I was able to get a working pyopencl build w/ icc by including the
modified stdio.h as a work around for the icc 64-bit include issues.
For some reason when I ran:
the python portions of the module were clobbered.
However if I used:
>python setup.py build
Everything worked as expected.
Thanks for all of your help!
On 02/01/12 17:00, Cyrus Harrison wrote:
I looked into this error further& it appears this issue can occur when
using cstdio w/ icc when targeting 64-bit platforms.
Due to a cascade of macro issues fgetpos64, fopen64, etc are never
mapped to the standard names "fgetpos", "fopen", etc.
Here is a file someone created to get around the issue:
I was able to use this file& hack my way though a build.
I changed various files in src/wrapper and in bpl_subset/lib/python to
include this file before any boost includes.
(This is clearly not a good general solution, but I wanted to see if
anything was lurking beyond this issue)
Everything seemed to go well& the module installed, however something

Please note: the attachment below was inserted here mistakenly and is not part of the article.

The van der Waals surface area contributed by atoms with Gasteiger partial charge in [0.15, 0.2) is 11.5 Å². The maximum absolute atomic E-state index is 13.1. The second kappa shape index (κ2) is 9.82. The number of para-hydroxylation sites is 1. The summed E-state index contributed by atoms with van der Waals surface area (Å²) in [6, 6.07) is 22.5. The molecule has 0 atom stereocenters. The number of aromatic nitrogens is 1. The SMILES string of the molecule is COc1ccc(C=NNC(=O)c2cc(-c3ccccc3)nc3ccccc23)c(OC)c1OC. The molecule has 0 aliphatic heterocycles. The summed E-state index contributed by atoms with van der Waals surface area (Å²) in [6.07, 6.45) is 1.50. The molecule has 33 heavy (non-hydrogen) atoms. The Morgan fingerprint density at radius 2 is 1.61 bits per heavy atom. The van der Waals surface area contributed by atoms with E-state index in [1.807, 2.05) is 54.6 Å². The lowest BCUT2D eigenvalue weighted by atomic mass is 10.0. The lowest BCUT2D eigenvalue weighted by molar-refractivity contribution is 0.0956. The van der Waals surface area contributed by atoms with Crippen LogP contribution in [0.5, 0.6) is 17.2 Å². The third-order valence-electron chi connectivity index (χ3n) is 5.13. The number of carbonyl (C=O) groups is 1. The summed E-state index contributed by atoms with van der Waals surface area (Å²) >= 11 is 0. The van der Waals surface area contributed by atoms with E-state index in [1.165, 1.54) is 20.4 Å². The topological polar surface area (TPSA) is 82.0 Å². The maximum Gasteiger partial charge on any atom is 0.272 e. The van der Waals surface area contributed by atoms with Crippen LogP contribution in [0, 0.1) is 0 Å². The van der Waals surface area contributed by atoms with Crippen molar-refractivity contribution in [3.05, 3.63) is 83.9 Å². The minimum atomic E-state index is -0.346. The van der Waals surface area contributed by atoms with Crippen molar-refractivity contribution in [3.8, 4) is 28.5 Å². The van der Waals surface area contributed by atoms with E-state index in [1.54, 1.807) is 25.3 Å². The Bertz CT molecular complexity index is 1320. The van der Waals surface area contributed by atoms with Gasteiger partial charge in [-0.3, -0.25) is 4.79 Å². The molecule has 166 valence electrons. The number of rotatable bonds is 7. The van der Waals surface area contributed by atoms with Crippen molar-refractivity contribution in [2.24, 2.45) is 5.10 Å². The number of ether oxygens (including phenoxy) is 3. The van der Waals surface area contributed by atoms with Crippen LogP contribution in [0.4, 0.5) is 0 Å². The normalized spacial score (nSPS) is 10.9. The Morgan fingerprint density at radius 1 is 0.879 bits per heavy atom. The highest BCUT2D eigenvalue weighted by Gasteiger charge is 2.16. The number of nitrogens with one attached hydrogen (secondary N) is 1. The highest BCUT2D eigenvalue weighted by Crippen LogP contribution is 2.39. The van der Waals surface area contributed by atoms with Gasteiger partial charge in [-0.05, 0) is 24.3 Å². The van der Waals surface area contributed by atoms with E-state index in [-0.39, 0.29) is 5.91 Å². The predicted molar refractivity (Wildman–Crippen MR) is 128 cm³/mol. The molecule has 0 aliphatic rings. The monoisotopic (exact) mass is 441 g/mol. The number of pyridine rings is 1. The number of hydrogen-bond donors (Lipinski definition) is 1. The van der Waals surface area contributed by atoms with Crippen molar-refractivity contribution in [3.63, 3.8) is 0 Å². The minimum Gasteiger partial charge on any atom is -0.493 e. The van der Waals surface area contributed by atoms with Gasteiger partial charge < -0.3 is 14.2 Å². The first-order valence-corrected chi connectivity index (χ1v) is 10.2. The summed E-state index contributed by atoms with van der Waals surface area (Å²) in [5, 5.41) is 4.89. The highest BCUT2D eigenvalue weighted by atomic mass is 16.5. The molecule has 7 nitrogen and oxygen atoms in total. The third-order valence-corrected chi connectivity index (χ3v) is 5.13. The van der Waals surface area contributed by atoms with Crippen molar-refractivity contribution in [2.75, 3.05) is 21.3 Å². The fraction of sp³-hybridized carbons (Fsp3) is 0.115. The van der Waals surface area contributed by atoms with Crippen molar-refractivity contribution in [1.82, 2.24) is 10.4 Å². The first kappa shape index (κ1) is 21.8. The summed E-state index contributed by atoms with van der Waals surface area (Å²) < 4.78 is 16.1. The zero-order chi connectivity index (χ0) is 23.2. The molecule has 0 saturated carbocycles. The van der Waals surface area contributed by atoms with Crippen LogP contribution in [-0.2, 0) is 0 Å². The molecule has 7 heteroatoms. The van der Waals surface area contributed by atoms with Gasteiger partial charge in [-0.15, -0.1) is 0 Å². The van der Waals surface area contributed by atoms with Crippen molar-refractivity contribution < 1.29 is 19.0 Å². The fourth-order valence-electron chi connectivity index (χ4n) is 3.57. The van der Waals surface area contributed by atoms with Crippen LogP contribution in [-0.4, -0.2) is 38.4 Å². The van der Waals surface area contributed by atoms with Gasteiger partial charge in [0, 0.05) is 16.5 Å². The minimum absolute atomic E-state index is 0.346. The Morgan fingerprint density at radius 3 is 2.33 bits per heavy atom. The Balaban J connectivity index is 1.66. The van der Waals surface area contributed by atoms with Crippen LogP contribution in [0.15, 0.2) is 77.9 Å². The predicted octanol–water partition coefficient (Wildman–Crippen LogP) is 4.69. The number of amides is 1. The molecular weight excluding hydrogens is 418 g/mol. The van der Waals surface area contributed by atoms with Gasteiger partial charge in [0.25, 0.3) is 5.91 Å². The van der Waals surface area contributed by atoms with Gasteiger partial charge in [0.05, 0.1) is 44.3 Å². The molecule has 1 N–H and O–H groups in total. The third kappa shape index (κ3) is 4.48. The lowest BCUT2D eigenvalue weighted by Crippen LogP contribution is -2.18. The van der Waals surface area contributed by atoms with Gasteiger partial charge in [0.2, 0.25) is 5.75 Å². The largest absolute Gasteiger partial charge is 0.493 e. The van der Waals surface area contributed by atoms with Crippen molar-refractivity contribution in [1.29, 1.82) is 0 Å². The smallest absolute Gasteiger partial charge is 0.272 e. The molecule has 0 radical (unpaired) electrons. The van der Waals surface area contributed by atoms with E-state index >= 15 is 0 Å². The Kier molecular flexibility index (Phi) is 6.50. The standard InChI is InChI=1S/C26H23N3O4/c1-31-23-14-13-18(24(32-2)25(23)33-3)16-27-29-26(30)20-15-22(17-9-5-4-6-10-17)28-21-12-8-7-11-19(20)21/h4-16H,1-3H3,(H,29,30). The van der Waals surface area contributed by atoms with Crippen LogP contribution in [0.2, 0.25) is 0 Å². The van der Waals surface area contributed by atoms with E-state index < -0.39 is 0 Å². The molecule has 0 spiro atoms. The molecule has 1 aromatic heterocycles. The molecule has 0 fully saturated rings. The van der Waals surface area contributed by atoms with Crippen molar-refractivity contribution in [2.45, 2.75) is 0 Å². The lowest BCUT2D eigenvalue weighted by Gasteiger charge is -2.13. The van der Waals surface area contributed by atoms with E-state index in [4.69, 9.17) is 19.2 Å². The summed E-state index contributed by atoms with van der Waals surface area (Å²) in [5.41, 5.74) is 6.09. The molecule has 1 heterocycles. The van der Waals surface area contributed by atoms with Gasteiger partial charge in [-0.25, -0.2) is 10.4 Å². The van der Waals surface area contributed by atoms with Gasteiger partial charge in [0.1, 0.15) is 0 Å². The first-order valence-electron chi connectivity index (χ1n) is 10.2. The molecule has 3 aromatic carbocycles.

is wrong with the final install (for example: the main __init__.py
exists, but is empty)
Getting closer - I should have time to pick this up again next week.
Thanks again for all of your help so far,
On 01/31/12 18:40, Andreas Kloeckner wrote:
On Tue, 31 Jan 2012 12:08:42 -0800, Cyrus
I found another missing file:
catastrophic error: could not open source file
I added it + the "detail"
subfolder& I made it a bit further.
If you mean
boost/preprocessor/slot/detail, that was already there for
Now I am stuck here:
icc -pthread -m64 -fPIC -O3 -DNDEBUG (...) -c
/usr/include/c++/4.1.2/cstdio(109): error: the global scope has no "fgetpos"
/usr/include/c++/4.1.2/cstdio(111): error: the global scope has no "fopen"
/usr/include/c++/4.1.2/cstdio(116): error: the global scope has no "freopen"
/usr/include/c++/4.1.2/cstdio(119): error: the global scope has no "fsetpos"
/usr/include/c++/4.1.2/cstdio(138): error: the global scope has no "tmpfile"
Can you compile just a regular C++ file
using<cstdio>? What's the
include path leading there? (If it's from pyopencl, we might be able to
simply switch to the<stdio.h> C form.)
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